Housed in an old cinema in Stockholm, Atlantis Studios is a very special place even by the standards of our Studio File series. Equipped with a discrete Neve desk, valve equipment from the 1950s and many classic instruments, Atlantis is a truly remarkable recording venue that attracts clients from far beyond the Swedish borders.
The original 330–seat Kadetten cinema was built in 1941. Renamed Terry after only two years, it was closed in 1959 and the premises were taken over by a record company called Metronome, who converted it into a studio of the same name. Located in a residential area in the borough of Vasastan, in the north–west of Stockholm, the building proved an ideal space for setting up a recording studio, in part thanks to the typical geometry of a cinema with its slanted walls, which help to ensure that sound disperses in a diffuse fashion. (Atlantis/Metronome is not alone: other famous studios such as Stax in Memphis, Tennessee were also set up in movie theatres.)
The current owner, Janne Hansson, began work at the studio as an assistant in 1973 and took over the venture a decade later, renaming it Atlantis. But even before he set foot in the place, the studio was a hub for international artists of the highest calibre. Old photographs show Quincy Jones working at Metronome, and so did other jazz greats such as Coleman Hawkins and Nat Adderley. Less of a surprise is that the cream of Sweden’s own pop scene have used Atlantis/Metronome as one of their most significant workspaces. ABBA recorded many of their early hits here, including ‘Dancing Queen’ and ‘Mamma Mia’, and the story came full circle in 2007 when the soundtrack to the film Mamma Mia was recorded at Atlantis — using, in many cases, the same recording equipment and instruments as the original recordings. In other words, some of ABBA’s greatest hits were not only recorded once, but twice at Atlantis!
Other well–known Swedish bands such as the Cardigans and Roxette have worked at Atlantis, too, and the engineer of the latter group, Michael Ilbert, is now working for an international clientele out of the former mixing room in Berlin’s Hansa Studios — but that’s is a different story... Many Scandinavian jazzers have also crafted records at Atlantis, including Lisa Ekdahl and the Esbjörn Svensson Trio, who have recorded the lion’s share of their oeuvre on the premises. International artists who have enjoyed the studio’s unique atmosphere and facilities include Elvis Costello and vintage connoisseur Lenny Kravitz.
And indeed, when you walk through the old foyer into the control room, the studio oozes a rather special old–world charm: the name of the mythical island kingdom seems appropriate to the facilities, which to date still encompass the control room, the spacious live area, a few isolation booths and a vinyl-cutting room. The rooms appear to maintain their original design and acoustic treatment, including the fairly unpretentious control room and the distinctive ceiling panels in the live room.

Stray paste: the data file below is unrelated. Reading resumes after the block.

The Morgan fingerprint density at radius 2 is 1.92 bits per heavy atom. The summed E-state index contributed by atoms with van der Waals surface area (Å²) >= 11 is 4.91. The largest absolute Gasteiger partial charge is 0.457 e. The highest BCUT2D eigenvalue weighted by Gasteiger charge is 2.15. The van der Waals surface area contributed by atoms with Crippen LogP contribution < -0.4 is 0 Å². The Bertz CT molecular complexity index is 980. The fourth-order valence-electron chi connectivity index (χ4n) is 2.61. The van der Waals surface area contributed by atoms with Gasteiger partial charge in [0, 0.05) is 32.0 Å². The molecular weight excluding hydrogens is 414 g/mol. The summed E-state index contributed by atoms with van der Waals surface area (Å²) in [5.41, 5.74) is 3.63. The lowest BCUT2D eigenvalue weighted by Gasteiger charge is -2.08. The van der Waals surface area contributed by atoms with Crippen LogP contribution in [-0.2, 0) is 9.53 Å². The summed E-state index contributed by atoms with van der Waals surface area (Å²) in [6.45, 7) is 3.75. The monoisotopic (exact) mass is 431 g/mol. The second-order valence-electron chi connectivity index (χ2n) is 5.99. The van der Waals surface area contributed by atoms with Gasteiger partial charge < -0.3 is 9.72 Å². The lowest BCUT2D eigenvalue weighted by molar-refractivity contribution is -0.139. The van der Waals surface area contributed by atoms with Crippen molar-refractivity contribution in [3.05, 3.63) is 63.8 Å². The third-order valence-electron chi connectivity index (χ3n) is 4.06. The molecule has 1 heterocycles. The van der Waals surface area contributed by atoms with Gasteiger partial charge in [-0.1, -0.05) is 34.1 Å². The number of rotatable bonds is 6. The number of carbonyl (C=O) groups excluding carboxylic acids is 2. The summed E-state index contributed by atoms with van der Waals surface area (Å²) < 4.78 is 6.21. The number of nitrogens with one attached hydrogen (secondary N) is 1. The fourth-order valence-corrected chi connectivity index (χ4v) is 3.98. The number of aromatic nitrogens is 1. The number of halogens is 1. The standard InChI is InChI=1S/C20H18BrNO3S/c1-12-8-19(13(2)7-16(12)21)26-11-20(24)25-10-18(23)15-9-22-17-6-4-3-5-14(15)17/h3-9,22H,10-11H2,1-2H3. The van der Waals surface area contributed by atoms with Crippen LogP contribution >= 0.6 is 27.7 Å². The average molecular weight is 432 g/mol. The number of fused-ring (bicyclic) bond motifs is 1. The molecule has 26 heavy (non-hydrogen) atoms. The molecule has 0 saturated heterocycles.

The equipment collection also contributes strongly to the unique Atlantis vibe. At the heart of the control room is a compact, discrete Neve console which was originally installed in 1972. Its 32 input channels are equipped with 1084 modules, the slightly more luxurious — and rarer — successor to the ubiquitous 1073. Besides a good selection of tape recorders by Studer and Otari, the control room retains its original outboard collection, comprising much 1950s valve equipment as well as a few early transistor–based designs. On tap are a Fairchild 660 and two pairs of Universal Audio 176 limiters, some Pultec EQP1A equalisers, an RCA BA6A compressor/limiter, original Teletronix LA2A units, as well as two pairs of Universal Audio LA3A and 1176 compressors. For EQ the studio mostly relies on the input channels of the Neve desk, but there is also a rack with a couple of passive Altec 9061A EQ modules which are being kept to shape the returns from the two original echo chambers and a few other reverb units. Vintage echo devices by Roland and Binson complete the picture.
Most of the studio’s microphones are stored ready for use on their stands in the live room, next to the control–room window, resembling a forest of some of the most precious sound transducers in the world. The collection includes healthy numbers of Neumann large–diaphragm microphones such as the U47, U47 FET, U48 and U87, as well as the SM69 stereo mic and their small–diaphragm counterparts such as the KM54, KM56 and KM86. There are also RCA ribbons such as the 44BX and 77DX, as well as countless dynamic microphones from Shure, Sennheiser, Electro-Voice and Beyer.
Perhaps the biggest contribution to the Atlantis sound, however, is down to its collection of musical instruments. These include Steinway B and Bolin grand pianos, the second of which was on tour with Bill Evans before it landed at the then–Metronome Studios, and was played on many of the early ABBA recordings. With a Fender Rhodes piano, Hammond B3 organ, a Clavinet, OSCar, Prophet 5 and Solina string synthesizers, a Korg VC10 vocoder, a vibraphone, a marimba, timpani, Gretsch drums and various guitar amplifiers, there is no short supply of classic sound sources!